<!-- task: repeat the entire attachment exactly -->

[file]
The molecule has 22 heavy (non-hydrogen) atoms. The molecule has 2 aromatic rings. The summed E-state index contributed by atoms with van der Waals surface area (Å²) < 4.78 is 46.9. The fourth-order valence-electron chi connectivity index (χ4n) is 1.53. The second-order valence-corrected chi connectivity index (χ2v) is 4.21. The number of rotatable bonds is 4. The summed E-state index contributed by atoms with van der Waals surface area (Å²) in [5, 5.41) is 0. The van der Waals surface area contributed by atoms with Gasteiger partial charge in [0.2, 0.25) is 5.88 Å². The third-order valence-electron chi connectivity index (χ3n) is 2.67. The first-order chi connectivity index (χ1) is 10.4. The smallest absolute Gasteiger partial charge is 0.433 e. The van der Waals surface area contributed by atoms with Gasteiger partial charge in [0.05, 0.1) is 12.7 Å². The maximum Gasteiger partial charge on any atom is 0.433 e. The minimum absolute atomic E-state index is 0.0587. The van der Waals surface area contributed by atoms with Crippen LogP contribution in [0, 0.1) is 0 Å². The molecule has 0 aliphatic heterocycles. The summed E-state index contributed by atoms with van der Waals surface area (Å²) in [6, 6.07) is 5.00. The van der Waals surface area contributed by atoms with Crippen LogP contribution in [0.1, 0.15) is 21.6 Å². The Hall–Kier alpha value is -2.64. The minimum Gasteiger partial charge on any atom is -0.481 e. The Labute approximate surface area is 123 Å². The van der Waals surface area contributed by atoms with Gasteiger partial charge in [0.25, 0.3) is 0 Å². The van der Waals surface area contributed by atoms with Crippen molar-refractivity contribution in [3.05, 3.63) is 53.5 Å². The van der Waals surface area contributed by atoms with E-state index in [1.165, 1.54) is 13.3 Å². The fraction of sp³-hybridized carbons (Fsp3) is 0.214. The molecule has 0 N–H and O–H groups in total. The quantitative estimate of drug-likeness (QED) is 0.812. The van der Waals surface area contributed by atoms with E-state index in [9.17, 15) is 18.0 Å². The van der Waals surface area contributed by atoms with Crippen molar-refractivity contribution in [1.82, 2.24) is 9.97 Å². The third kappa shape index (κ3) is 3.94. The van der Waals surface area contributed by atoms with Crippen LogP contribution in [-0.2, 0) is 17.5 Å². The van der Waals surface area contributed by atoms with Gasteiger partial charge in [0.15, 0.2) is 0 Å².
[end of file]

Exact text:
The molecule has 22 heavy (non-hydrogen) atoms. The molecule has 2 aromatic rings. The summed E-state index contributed by atoms with van der Waals surface area (Å²) < 4.78 is 46.9. The fourth-order valence-electron chi connectivity index (χ4n) is 1.53. The second-order valence-corrected chi connectivity index (χ2v) is 4.21. The number of rotatable bonds is 4. The summed E-state index contributed by atoms with van der Waals surface area (Å²) in [5, 5.41) is 0. The van der Waals surface area contributed by atoms with Gasteiger partial charge in [0.2, 0.25) is 5.88 Å². The third-order valence-electron chi connectivity index (χ3n) is 2.67. The first-order chi connectivity index (χ1) is 10.4. The smallest absolute Gasteiger partial charge is 0.433 e. The van der Waals surface area contributed by atoms with Gasteiger partial charge in [0.05, 0.1) is 12.7 Å². The maximum Gasteiger partial charge on any atom is 0.433 e. The minimum absolute atomic E-state index is 0.0587. The van der Waals surface area contributed by atoms with Crippen LogP contribution in [0, 0.1) is 0 Å². The molecule has 0 aliphatic heterocycles. The summed E-state index contributed by atoms with van der Waals surface area (Å²) in [6, 6.07) is 5.00. The van der Waals surface area contributed by atoms with Crippen LogP contribution in [0.1, 0.15) is 21.6 Å². The Hall–Kier alpha value is -2.64. The minimum Gasteiger partial charge on any atom is -0.481 e. The Labute approximate surface area is 123 Å². The van der Waals surface area contributed by atoms with Gasteiger partial charge in [0.25, 0.3) is 0 Å². The van der Waals surface area contributed by atoms with Crippen molar-refractivity contribution in [3.05, 3.63) is 53.5 Å². The van der Waals surface area contributed by atoms with E-state index in [1.165, 1.54) is 13.3 Å². The fraction of sp³-hybridized carbons (Fsp3) is 0.214. The molecule has 0 N–H and O–H groups in total. The quantitative estimate of drug-likeness (QED) is 0.812. The van der Waals surface area contributed by atoms with E-state index in [9.17, 15) is 18.0 Å². The van der Waals surface area contributed by atoms with Crippen molar-refractivity contribution in [1.82, 2.24) is 9.97 Å². The third kappa shape index (κ3) is 3.94. The van der Waals surface area contributed by atoms with Crippen LogP contribution in [-0.2, 0) is 17.5 Å². The van der Waals surface area contributed by atoms with Gasteiger partial charge in [0.15, 0.2) is 0 Å².